It’s not exactly news when some NFL players act like lowlifes. It’s certainly not news to any woman who works as a sports reporter, which includes my wife. Most are perfectly prepared to deal with frat boy behavior on the job. So when members of the New York Jets made inappropriate comments to Ines Sainz, a reporter for TV Azteca in Mexico, it became a news story largely because pictures of Sainz play well in today’s media environment. It’s no secret many foreign television networks hire women as eye candy, expect them to do less-than-serious stories while dressed, by professional journalism standards, provocatively.
So the Jets situation made for an unsatisfying ethical tale.
On one level, it represented progress. The official response from the Jets and the NFL was swift and unequivocal: women reporters are to be treated professionally. The juvenile behavior is no longer winked at or embraced, as it was in 1990 when a group of New England Patriots harassed Boston Herald reporter Lisa Olson. Patriots owner Victor Kiam led the charge, blaming her for his players’ actions while calling her a "classic bitch." The atmosphere was so toxic for Olson, she left to work in Australia for several years.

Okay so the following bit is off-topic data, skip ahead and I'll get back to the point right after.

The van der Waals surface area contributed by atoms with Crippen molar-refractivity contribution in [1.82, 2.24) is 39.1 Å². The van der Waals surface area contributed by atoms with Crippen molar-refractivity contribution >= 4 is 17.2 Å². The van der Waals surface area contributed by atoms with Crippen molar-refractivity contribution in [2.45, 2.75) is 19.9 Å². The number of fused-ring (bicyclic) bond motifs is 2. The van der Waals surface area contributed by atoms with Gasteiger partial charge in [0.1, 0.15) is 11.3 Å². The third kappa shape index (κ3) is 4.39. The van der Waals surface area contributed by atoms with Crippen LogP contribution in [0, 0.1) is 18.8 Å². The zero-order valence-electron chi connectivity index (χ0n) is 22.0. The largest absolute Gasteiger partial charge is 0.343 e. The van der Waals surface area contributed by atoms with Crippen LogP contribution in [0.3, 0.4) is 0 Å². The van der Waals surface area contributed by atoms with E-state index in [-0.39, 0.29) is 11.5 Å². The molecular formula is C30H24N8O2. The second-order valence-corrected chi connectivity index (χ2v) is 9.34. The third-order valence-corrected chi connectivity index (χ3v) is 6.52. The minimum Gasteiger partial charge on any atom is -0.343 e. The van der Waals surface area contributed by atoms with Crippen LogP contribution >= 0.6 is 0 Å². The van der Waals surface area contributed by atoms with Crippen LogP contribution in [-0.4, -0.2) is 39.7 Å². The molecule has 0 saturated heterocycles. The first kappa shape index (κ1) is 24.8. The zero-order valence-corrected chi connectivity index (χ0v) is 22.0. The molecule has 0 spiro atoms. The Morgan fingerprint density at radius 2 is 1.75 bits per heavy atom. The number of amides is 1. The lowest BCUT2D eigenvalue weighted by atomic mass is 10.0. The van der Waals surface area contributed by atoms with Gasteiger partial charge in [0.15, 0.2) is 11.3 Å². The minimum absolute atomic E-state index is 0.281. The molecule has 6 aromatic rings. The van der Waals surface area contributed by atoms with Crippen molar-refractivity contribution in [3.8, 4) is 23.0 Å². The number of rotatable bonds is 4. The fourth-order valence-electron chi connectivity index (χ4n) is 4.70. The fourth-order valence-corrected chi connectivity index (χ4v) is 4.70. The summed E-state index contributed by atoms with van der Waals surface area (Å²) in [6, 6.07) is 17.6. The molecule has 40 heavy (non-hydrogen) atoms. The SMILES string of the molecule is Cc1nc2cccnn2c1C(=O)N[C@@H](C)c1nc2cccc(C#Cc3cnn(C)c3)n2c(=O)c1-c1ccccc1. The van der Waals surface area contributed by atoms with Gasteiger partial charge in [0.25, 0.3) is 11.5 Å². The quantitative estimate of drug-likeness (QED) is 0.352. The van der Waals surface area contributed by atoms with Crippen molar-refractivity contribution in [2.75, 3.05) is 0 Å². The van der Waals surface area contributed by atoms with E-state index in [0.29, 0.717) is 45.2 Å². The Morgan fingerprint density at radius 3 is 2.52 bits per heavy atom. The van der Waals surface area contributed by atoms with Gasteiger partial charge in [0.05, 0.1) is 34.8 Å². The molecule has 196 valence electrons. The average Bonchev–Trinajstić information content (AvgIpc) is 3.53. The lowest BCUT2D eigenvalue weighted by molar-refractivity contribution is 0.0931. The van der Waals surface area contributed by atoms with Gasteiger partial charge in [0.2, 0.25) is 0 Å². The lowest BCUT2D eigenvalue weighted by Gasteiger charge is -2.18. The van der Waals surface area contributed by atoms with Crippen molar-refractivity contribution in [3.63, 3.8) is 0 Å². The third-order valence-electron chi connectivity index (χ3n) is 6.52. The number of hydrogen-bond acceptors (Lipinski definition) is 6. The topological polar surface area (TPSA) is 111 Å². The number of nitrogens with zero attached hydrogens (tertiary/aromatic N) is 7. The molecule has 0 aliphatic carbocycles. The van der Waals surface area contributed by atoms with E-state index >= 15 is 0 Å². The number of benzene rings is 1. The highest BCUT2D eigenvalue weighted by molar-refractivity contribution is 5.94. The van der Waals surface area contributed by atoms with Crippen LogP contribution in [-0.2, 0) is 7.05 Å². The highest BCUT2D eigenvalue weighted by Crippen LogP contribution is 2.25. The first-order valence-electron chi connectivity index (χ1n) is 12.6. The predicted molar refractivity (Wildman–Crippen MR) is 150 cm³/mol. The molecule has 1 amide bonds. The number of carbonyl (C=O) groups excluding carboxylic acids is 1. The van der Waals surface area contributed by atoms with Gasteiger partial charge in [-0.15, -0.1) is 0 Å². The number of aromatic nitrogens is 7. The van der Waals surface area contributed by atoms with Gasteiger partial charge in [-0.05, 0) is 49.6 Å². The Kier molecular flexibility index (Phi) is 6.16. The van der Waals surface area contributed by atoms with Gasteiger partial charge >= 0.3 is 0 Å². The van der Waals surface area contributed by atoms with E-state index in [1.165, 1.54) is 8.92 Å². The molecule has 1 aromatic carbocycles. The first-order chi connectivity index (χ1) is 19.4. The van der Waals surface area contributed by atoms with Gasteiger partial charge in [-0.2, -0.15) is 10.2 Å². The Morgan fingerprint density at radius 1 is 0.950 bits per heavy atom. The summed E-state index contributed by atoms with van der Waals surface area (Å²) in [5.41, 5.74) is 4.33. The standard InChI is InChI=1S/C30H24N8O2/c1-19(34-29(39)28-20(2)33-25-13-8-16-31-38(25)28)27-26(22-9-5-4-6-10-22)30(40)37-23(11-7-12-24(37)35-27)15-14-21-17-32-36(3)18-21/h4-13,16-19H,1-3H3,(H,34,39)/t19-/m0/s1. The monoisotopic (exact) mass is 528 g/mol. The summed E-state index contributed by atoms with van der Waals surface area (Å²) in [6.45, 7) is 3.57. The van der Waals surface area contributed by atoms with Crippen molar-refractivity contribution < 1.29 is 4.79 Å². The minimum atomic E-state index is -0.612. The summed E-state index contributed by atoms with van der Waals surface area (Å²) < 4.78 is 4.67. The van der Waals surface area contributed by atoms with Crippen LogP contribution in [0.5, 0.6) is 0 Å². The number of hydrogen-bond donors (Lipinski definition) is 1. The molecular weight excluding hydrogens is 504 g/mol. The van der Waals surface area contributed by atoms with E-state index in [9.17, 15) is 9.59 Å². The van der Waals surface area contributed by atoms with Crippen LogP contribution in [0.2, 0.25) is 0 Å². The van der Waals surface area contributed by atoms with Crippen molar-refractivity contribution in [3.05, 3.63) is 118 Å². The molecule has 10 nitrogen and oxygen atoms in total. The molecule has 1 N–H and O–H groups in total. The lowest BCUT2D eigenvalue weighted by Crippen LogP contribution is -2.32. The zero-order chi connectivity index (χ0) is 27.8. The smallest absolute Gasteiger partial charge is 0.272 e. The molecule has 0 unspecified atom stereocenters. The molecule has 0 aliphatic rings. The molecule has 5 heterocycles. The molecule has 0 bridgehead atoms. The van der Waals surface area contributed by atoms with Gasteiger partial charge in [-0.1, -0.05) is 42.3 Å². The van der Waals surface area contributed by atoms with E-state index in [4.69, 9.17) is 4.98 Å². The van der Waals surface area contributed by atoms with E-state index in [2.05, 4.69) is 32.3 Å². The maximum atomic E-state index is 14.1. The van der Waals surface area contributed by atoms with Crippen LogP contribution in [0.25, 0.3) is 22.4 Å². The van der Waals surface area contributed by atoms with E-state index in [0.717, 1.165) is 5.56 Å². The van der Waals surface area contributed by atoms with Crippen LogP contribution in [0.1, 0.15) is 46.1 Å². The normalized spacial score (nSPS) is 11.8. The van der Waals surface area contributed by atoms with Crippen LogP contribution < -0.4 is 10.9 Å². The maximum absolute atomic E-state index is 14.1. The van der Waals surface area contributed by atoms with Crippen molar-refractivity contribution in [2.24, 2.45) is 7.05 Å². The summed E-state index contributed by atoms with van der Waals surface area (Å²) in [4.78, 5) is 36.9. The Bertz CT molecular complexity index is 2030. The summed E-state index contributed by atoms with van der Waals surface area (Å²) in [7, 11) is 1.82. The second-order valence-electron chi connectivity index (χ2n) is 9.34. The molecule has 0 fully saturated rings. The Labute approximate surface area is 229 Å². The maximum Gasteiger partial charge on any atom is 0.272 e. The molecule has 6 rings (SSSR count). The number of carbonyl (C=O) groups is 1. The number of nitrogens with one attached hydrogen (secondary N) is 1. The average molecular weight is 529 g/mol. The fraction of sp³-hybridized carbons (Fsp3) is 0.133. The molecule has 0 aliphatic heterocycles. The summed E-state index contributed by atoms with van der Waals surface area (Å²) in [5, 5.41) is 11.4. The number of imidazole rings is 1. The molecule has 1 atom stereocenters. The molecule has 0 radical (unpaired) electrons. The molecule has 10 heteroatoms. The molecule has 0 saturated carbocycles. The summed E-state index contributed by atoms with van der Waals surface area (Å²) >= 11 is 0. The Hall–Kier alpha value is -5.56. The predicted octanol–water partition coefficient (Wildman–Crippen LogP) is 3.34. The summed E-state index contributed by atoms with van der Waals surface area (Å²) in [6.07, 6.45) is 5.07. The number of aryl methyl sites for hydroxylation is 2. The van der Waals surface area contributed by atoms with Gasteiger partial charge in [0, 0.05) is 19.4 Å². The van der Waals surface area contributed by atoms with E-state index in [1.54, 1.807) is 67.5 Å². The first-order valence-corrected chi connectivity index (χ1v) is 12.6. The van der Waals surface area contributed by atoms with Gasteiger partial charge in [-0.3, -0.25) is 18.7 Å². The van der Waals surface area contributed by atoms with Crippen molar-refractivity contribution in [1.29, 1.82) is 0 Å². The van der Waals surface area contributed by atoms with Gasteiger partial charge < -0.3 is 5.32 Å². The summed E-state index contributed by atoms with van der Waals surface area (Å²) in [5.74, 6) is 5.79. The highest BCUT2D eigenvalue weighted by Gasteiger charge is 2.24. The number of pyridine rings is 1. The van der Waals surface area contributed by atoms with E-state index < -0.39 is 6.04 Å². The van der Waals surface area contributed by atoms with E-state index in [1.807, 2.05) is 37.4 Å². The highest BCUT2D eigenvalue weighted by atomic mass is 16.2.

That stuff is pretty rare these days, especially in New York, which leads the universe in women reporters — including Olson, who lives in New York and writes for Fanhouse.com. Both NFL teams here have had multiple women beat writers and women are a daily presence covering games and practices. Those women, including my wife, Lynn Zinser, a reporter for the New York Times who covered the Giants for several seasons, do not get treated to catcalls and degrading behavior. Why? Because they act like professional journalists and players respond in kind.